British writer Kazuo Ishiguro (mostly known for his books The remains of the day  and Never let me go , which were both adapted into movies) has received the 2017 Nobel Prize in Literature. The award was announced on October 5th. Sara Danius, the secretary of the Swedish Academy, said that his novels showed “great emotional force” as he was uncovering “the abyss beneath our illusory sense of connection with the world.” She also described his style as a “mix of Jane Austen, comedy of manners and Franz Kafka.” His recurrent themes seem to be identity, memory, time and self-delusion.
Kazuo Ishiguro was born in Nagasaki, Japan, in 1954 but moved to Surrey, England, at age five because of his father’s work as an oceanographer for the NOCS. He always stayed close to his Japanese roots because, until age fifteen, he had planned to go back to Japan but, instead, his family decided to settle in England (he received British citizenship in 1982). He graduated from UKC in English and Philosophy in 1978 and received a Master in creative writing from UEA in 1980. Before starting his writing career in 1982, he wanted to be a musician and worked as a social worker. Strangely, his life background and relationship with Japan is very similar with Belgian author Amélie Nothomb and their writings share some themes.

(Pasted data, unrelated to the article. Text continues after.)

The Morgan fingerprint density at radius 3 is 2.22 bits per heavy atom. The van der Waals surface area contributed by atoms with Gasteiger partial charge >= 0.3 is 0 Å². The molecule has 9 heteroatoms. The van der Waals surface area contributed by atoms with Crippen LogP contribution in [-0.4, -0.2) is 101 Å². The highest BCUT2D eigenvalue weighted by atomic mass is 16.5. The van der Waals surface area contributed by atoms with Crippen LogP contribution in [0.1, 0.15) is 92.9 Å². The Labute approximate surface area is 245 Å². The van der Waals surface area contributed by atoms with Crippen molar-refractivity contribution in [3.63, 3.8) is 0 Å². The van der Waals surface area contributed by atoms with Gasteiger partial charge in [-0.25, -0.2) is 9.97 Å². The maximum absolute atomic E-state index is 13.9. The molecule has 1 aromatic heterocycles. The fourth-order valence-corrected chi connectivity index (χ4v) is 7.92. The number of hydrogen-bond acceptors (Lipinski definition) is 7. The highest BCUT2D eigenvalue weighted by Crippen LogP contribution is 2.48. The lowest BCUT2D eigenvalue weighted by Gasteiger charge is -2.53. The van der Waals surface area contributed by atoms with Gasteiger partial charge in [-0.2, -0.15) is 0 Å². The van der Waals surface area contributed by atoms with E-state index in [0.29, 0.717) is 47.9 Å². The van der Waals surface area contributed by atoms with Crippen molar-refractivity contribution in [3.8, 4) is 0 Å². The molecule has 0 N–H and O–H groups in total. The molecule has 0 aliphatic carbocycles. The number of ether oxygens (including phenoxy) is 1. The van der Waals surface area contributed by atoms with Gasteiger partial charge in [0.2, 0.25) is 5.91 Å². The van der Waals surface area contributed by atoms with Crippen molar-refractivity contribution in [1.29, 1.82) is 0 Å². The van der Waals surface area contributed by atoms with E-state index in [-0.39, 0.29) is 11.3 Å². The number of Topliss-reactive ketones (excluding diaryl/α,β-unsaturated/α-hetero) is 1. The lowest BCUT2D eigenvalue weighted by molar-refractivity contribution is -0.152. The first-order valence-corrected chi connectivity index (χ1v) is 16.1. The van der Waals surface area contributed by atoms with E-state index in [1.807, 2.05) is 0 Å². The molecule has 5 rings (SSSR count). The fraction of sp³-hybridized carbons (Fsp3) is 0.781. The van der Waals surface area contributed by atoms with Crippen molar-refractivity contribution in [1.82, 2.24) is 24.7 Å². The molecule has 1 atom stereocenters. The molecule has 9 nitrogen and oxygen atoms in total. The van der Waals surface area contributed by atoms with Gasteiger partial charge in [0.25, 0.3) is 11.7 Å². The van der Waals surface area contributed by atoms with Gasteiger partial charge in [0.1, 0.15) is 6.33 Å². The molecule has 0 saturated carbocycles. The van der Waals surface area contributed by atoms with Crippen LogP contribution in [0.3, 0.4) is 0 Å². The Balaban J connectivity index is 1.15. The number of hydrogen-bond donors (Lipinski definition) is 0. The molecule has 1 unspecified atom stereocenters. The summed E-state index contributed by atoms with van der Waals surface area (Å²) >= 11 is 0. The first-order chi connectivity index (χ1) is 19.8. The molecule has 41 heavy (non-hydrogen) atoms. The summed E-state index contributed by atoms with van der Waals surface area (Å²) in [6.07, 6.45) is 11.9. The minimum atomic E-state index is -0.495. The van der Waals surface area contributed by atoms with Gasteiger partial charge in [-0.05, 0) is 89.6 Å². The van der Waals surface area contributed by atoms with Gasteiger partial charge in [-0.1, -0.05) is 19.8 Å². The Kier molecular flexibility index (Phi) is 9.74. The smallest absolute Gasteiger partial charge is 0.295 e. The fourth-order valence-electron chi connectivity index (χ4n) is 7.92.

To celebrate Ishiguro’s Nobel Prize, NHK World re-broadcasted a two-part special where the writer gives a lecture about his work. Originally broadcasted on October 22nd and November 5th 2016, the show is titled “First Class [in literature], Kazuo Ishiguro: My Secret of Writing” and is still available for streaming until October 25th, 2017 [Part 1 and Part 2]. It is also partly available on Youtube [in English and in Japanese]. It is very interesting and well worth watching.
Sources: BBC, Le Devoir, Goodreads, HazLitt, Japan Times, NHK World, Wikipedia.
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